Columbian Exchange

From Eating Asturias, the Encyclopedia of Asturian Gastronomy
Book Cover: The Columbian Exchange: Biological and Cultural Consequences of 1492 by Alfred W. Crosby Jr.
The Columbian Exchange: Biological and Cultural Consequences of 1492 by Alfred W. Crosby Jr.

The Columbian Exchange refers to the exchange of diseases, ideas, food crops, and populations between the New World (the Americas) in the Western Hemisphere, and the Old World (Afro-Eurasia) in the Eastern Hemisphere, in the late 15th and following centuries.[1] The term was coined by Alfred W. Crosby, an American historian at the University of Texas at Austin. His 1972 book The Columbian Exchange, and subsequent volumes within the same decade cemented the term in the popular imagination.[2] It is however, critically important to remember that the Columbian Exchange was not an exchange of foods.To quote Rachel Lauden

Pigs went to Mexico, dry-cured hams did not. Maize went to Europe, but treating maize with alkali did not. Chiles made it round the world, but pureed chile sauces did not either.

— Rachel Lauden, [3]

Within the context of Asturian gastronomy, the Columbian Exchange stands out as the largest event in the history of eating. The impact it has had is nothing less than seismic.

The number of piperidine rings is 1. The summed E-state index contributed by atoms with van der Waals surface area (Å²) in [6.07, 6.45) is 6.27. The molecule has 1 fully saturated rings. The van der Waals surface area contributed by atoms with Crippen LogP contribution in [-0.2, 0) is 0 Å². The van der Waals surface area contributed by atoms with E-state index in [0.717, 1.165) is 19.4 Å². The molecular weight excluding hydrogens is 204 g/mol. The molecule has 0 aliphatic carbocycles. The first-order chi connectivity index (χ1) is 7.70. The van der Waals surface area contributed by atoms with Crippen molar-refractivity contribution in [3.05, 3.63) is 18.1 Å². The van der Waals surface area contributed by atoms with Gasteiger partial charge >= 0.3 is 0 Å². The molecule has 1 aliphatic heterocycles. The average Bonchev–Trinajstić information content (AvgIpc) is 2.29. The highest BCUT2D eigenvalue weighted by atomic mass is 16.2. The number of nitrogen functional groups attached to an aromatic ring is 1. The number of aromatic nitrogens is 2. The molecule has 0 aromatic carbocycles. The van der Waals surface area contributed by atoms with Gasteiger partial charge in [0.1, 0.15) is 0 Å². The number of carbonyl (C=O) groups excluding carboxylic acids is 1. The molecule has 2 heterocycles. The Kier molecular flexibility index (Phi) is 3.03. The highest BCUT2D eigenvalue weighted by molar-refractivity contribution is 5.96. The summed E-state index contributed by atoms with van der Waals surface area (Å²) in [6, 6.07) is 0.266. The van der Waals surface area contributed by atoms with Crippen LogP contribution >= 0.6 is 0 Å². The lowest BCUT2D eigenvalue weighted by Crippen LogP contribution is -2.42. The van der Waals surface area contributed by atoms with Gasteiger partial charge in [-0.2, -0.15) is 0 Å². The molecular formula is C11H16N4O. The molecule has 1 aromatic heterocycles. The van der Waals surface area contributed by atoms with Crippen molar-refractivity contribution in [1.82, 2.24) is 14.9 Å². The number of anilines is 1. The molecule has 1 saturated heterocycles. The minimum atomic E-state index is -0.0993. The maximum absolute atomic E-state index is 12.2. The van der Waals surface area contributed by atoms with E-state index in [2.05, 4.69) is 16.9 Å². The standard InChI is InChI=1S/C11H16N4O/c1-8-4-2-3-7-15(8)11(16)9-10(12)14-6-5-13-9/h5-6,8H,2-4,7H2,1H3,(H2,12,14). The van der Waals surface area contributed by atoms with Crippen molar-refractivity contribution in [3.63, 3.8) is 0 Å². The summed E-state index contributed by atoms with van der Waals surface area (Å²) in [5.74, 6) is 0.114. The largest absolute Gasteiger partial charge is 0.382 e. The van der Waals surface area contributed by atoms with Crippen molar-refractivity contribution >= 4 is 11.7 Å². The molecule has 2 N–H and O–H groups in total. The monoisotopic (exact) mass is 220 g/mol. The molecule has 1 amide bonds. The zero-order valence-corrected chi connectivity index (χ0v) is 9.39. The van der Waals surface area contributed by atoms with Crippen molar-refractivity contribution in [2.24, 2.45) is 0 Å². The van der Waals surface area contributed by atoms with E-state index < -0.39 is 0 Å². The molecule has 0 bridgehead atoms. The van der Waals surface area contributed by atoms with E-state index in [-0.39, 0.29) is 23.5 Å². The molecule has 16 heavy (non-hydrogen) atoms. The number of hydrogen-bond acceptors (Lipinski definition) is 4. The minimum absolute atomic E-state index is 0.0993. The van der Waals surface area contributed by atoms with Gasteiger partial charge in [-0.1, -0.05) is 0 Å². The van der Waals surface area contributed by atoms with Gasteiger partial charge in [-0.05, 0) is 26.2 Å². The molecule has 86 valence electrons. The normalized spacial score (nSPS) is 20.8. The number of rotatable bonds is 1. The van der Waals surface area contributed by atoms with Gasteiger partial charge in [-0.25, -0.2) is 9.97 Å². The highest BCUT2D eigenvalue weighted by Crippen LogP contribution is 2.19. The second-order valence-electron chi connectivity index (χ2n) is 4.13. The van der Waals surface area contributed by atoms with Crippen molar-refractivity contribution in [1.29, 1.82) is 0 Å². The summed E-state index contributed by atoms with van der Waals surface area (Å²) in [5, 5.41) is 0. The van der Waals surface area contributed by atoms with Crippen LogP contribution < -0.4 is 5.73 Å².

Notable "new world" food stuffs entered Asturian cooking in the three centuries following the Columbus expeditions. None of these staple Asturian ingredients were available prior to the Exchange.[4]

Asturian Crops From the Columbian Exchange

For more information on how individual crops diffused through Europe and Asia, please see Zachary Nowak's New Columbian Exchange Maps.
Latin English Asturian Castilian
Zea mays Corn
Phaseolus vulgaris Pinto Beans Fabes pintas frijoles pintas
Phaseolus lunatus Lima Beans garrafón
Phaseolus vulgaris Green Beans Fabes de granxa
Phaseolus vulgaris Kidney Beans
Pleurotus eryngii Oyster Mushroom Seta de cardo
Vaccinium sect. Cyanococcus Blueberry Arando Arandano
Capsicum annuum sect. Grossum Bell Pepper Pimientu Pimiento
Capsicum frutescen / chinense Chili Pepper Pimientu Pimiento
Cucurbita moschata Butternut Squash
Cucurbita pepo var. pepo Pumpkin
Cucurbita pepo var. cylindrica Zucchini
Solanum tuberosum Potato Pataca patata / papa
Fragaria × ananassa Strawberry Fresón Fresa
Solanum lycopersicum Tomato tomate tomate
  1. Nunn, Nathan, and Nancy Qian. “The Columbian Exchange: A History of Disease, Food, and Ideas.” The Journal of Economic Perspectives, vol. 24, no. 2, 2010, pp. 163–88. JSTOR,
  2. Crosby, Alfred W. The Columbian Exchange: Biological and Cultural Consequences of 1492. 30th anniversary ed, Praeger, 2003.
  3. Laudan, Rachel. “Why Didn’t the Spanish Dry-Cure Ham in Mexico?" - Rachel Laudan.” Rachel Laudan, 7 Mar. 2023,
  4. Civitello, Linda. Cuisine and Culture: A History of Food and People. 2nd ed, pp 129. John Wiley, 2007.